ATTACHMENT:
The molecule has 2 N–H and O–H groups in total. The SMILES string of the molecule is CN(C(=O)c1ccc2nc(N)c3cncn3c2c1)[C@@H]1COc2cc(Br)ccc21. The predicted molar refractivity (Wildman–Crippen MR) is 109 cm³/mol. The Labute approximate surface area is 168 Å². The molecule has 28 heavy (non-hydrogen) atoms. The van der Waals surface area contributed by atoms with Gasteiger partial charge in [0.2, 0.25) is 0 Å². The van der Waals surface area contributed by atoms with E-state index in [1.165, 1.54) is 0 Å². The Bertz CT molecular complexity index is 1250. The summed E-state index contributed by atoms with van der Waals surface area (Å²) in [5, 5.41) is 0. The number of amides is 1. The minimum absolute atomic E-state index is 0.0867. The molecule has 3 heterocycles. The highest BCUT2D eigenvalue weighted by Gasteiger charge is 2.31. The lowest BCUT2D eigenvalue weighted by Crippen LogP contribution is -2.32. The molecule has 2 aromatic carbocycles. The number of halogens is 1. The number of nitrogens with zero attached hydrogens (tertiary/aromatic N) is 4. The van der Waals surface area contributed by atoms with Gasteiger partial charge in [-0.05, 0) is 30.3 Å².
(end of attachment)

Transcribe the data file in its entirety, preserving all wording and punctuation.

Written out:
The molecule has 2 N–H and O–H groups in total. The SMILES string of the molecule is CN(C(=O)c1ccc2nc(N)c3cncn3c2c1)[C@@H]1COc2cc(Br)ccc21. The predicted molar refractivity (Wildman–Crippen MR) is 109 cm³/mol. The Labute approximate surface area is 168 Å². The molecule has 28 heavy (non-hydrogen) atoms. The van der Waals surface area contributed by atoms with Gasteiger partial charge in [0.2, 0.25) is 0 Å². The van der Waals surface area contributed by atoms with E-state index in [1.165, 1.54) is 0 Å². The Bertz CT molecular complexity index is 1250. The summed E-state index contributed by atoms with van der Waals surface area (Å²) in [5, 5.41) is 0. The number of amides is 1. The minimum absolute atomic E-state index is 0.0867. The molecule has 3 heterocycles. The highest BCUT2D eigenvalue weighted by Gasteiger charge is 2.31. The lowest BCUT2D eigenvalue weighted by Crippen LogP contribution is -2.32. The molecule has 2 aromatic carbocycles. The number of halogens is 1. The number of nitrogens with zero attached hydrogens (tertiary/aromatic N) is 4. The van der Waals surface area contributed by atoms with Gasteiger partial charge in [-0.05, 0) is 30.3 Å².